I'll confess: I wrote about how No Man's Sky was my most anticipated game of 2015, mainly because I wasn't allowed to be the second person on last year's list to write about Persona 5. No Man's Sky was my second choice. Either way, that's egg on my face, since neither game came out this year. At least, we have a timeframe to go on, now. No Man's Sky hits in June 2016, and Persona 5 for a more nebulous "Summer" of the same year.

In the meantime, my enthusiasm has cooled ever so slightly for No Man's Sky, now that more information has begun tempering runaway expectations. Plus, with Elite Dangerous releasing its Horizons expansion and Star Citizen promising its own take on planetary landings, Hello Games' baby is no longer the only surface-to-space action to be found. 

My other most-anticipated games - the ones that came out, anyway - turned out quite well, though. Metal Gear Solid V is one of the best stealth-action games ever made, and I enjoyed Bloodborne more than any Souls title since Demon's Souls. I was also quite happy that Satellite Reign turned out to be even better than the Syndicate titles that inspired its developers.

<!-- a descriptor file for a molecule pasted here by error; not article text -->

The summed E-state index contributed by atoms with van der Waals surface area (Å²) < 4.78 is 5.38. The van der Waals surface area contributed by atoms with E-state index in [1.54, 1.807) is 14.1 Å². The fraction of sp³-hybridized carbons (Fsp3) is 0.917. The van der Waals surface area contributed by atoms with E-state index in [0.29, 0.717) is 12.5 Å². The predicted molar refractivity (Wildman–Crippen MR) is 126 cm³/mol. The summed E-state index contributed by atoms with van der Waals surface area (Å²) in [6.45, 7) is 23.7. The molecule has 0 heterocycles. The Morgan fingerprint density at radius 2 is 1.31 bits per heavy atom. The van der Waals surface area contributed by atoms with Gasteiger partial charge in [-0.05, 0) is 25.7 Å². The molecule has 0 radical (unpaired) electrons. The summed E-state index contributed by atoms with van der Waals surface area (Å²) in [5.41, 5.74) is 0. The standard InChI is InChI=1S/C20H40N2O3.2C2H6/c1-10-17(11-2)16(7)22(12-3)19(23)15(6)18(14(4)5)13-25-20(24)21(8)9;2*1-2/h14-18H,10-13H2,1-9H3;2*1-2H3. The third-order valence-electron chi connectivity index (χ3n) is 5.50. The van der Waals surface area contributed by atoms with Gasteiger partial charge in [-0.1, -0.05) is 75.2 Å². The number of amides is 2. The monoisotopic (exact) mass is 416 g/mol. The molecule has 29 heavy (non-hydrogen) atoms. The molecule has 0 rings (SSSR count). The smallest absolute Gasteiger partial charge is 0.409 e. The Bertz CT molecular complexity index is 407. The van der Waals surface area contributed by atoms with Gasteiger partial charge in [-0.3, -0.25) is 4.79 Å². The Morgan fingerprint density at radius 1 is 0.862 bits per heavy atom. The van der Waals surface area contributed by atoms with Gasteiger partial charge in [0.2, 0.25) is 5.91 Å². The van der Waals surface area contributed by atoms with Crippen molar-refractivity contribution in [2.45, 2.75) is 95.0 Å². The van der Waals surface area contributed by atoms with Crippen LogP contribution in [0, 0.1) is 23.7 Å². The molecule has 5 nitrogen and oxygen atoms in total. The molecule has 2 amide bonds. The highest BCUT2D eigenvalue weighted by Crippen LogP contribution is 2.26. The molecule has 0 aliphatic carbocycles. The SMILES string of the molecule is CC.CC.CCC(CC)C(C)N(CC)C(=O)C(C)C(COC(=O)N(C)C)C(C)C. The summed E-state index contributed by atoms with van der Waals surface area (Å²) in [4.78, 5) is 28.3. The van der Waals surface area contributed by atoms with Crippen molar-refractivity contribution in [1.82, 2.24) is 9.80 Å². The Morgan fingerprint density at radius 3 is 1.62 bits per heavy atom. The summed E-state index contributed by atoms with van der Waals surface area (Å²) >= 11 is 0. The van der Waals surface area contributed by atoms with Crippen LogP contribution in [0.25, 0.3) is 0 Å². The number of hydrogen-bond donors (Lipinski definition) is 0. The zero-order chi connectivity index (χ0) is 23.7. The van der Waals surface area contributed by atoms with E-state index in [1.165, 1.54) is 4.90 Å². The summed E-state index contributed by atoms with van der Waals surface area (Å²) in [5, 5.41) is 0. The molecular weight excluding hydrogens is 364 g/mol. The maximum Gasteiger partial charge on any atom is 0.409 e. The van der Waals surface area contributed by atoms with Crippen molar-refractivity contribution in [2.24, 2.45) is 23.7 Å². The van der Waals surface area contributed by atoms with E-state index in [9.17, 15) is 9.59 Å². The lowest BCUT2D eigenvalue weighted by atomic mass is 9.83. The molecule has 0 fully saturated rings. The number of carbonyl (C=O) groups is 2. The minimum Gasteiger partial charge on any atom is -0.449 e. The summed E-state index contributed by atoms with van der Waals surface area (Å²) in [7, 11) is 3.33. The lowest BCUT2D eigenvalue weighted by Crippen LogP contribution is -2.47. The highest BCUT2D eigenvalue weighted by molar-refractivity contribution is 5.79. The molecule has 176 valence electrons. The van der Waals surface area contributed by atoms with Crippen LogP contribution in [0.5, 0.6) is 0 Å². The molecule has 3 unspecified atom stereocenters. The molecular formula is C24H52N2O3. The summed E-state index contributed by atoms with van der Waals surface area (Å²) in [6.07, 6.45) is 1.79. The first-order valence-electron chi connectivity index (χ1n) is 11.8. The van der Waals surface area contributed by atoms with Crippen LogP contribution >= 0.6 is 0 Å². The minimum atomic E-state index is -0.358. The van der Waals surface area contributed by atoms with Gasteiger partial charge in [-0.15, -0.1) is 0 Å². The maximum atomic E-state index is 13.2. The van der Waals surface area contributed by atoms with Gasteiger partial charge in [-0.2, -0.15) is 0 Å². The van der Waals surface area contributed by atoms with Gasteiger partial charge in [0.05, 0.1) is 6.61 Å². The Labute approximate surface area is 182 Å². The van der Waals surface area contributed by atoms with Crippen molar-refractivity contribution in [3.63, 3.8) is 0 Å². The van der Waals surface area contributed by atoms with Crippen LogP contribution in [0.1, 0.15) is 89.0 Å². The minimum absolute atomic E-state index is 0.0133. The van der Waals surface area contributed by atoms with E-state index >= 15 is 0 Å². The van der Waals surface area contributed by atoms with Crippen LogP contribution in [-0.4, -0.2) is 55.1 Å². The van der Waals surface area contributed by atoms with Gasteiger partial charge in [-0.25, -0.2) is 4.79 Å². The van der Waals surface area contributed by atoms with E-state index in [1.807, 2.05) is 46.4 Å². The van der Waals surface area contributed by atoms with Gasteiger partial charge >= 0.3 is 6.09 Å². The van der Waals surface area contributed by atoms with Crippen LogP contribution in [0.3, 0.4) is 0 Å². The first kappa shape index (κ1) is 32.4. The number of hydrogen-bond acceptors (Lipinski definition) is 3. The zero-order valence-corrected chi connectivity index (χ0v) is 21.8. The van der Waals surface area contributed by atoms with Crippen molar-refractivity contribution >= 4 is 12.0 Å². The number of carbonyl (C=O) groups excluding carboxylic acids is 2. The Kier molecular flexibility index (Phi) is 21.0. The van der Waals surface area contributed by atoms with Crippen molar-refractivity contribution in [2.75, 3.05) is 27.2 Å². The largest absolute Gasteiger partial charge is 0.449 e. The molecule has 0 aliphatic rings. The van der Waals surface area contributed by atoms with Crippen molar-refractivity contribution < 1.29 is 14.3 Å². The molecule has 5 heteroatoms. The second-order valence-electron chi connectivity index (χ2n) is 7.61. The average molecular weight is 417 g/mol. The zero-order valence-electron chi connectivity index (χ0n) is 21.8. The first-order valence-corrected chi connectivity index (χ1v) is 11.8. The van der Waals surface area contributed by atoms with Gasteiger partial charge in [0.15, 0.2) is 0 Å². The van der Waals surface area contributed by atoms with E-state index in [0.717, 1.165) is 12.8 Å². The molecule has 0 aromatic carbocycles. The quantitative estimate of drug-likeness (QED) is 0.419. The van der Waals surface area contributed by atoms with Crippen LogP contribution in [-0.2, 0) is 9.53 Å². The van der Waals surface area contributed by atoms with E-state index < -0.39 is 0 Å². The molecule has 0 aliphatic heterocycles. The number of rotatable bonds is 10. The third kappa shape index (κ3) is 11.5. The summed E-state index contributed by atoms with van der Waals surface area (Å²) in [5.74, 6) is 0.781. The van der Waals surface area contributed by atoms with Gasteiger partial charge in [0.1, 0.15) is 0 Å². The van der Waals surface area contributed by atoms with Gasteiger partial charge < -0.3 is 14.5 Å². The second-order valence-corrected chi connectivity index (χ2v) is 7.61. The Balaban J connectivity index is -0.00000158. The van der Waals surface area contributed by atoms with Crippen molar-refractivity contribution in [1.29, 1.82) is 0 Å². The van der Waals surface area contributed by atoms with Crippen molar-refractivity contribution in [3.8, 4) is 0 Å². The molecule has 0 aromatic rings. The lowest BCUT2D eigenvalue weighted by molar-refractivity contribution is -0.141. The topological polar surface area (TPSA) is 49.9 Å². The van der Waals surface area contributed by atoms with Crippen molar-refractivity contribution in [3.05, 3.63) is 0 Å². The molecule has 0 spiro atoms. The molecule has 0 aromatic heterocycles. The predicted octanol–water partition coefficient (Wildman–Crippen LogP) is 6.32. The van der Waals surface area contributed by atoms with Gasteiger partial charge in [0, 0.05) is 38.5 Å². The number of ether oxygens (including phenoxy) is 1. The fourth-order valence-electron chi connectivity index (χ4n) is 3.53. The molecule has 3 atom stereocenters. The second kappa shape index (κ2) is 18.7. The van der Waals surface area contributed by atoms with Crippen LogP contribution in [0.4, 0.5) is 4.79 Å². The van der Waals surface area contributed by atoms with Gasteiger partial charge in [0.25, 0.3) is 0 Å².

All in all, it was a good year for seeing my (game-related) hopes realized, and here's to hoping 2016 turns out similarly.

As a diehard Metal Gear fan, of course I'm going to get excited when a new entry is announced. Many have tried and failed, and when it comes to creating a tight, deep gameplay experience that encourages you to play with the toys and mechanics it gives you in interesting ways -- no one other than Hideo Kojima and his gang have managed to hit that mark. Metal Gear Solid V had been on my mind for literal years. It released while I was at PAX Prime 2015, and you can imagine the six-hour bus ride home was grueling.

As for how it actually turned out, it far exceeded my expectations and let me down in others. I'm not one to agree with the general populace on something like this, but let's face it - the story is a little weak. Even the harder hits like the Truth ending failed to leave me with any sense of closure, it really ended up just opening up more questions and a few plot points left untouched or unsatisfied for me.

Regardless, Metal Gear Solid V: The Phantom Pain is hands-down one of the most satisfying and devastatingly dense games I've ever had the joy of playing, and I can rest easy knowing it was worth the wait for the gameplay.